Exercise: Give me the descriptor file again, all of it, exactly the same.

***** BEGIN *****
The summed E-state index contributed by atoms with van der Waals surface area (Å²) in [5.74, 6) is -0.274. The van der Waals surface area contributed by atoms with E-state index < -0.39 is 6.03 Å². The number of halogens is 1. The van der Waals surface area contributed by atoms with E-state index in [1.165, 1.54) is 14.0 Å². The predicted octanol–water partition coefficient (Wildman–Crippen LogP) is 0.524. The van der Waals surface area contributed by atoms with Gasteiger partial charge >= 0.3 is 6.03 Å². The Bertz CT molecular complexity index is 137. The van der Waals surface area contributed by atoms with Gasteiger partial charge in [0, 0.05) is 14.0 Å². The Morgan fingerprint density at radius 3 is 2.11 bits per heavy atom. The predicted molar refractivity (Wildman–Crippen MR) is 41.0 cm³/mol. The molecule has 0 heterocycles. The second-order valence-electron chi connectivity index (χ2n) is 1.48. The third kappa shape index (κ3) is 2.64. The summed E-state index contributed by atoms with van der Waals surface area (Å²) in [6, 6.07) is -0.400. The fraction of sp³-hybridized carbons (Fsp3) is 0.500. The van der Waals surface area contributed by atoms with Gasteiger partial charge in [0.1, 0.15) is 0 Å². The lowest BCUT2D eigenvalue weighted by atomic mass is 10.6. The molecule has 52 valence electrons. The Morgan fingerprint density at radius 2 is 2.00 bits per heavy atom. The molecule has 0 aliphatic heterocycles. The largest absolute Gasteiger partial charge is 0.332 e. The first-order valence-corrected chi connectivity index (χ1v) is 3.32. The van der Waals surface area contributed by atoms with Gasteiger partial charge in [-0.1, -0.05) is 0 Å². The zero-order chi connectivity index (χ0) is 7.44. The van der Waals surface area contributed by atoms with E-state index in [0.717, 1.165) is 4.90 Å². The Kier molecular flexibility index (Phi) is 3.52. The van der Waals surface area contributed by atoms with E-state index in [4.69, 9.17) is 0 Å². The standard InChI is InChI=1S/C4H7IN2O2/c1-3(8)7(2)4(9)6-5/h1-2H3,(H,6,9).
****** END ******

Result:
The summed E-state index contributed by atoms with van der Waals surface area (Å²) in [5.74, 6) is -0.274. The van der Waals surface area contributed by atoms with E-state index < -0.39 is 6.03 Å². The number of halogens is 1. The van der Waals surface area contributed by atoms with E-state index in [1.165, 1.54) is 14.0 Å². The predicted octanol–water partition coefficient (Wildman–Crippen LogP) is 0.524. The van der Waals surface area contributed by atoms with Gasteiger partial charge >= 0.3 is 6.03 Å². The Bertz CT molecular complexity index is 137. The van der Waals surface area contributed by atoms with Gasteiger partial charge in [0, 0.05) is 14.0 Å². The Morgan fingerprint density at radius 3 is 2.11 bits per heavy atom. The predicted molar refractivity (Wildman–Crippen MR) is 41.0 cm³/mol. The molecule has 0 heterocycles. The second-order valence-electron chi connectivity index (χ2n) is 1.48. The third kappa shape index (κ3) is 2.64. The summed E-state index contributed by atoms with van der Waals surface area (Å²) in [6, 6.07) is -0.400. The fraction of sp³-hybridized carbons (Fsp3) is 0.500. The van der Waals surface area contributed by atoms with Gasteiger partial charge in [0.1, 0.15) is 0 Å². The lowest BCUT2D eigenvalue weighted by atomic mass is 10.6. The molecule has 52 valence electrons. The Morgan fingerprint density at radius 2 is 2.00 bits per heavy atom. The molecule has 0 aliphatic heterocycles. The largest absolute Gasteiger partial charge is 0.332 e. The first-order valence-corrected chi connectivity index (χ1v) is 3.32. The van der Waals surface area contributed by atoms with Gasteiger partial charge in [-0.1, -0.05) is 0 Å². The zero-order chi connectivity index (χ0) is 7.44. The van der Waals surface area contributed by atoms with E-state index in [0.717, 1.165) is 4.90 Å². The Kier molecular flexibility index (Phi) is 3.52. The van der Waals surface area contributed by atoms with E-state index in [4.69, 9.17) is 0 Å². The standard InChI is InChI=1S/C4H7IN2O2/c1-3(8)7(2)4(9)6-5/h1-2H3,(H,6,9).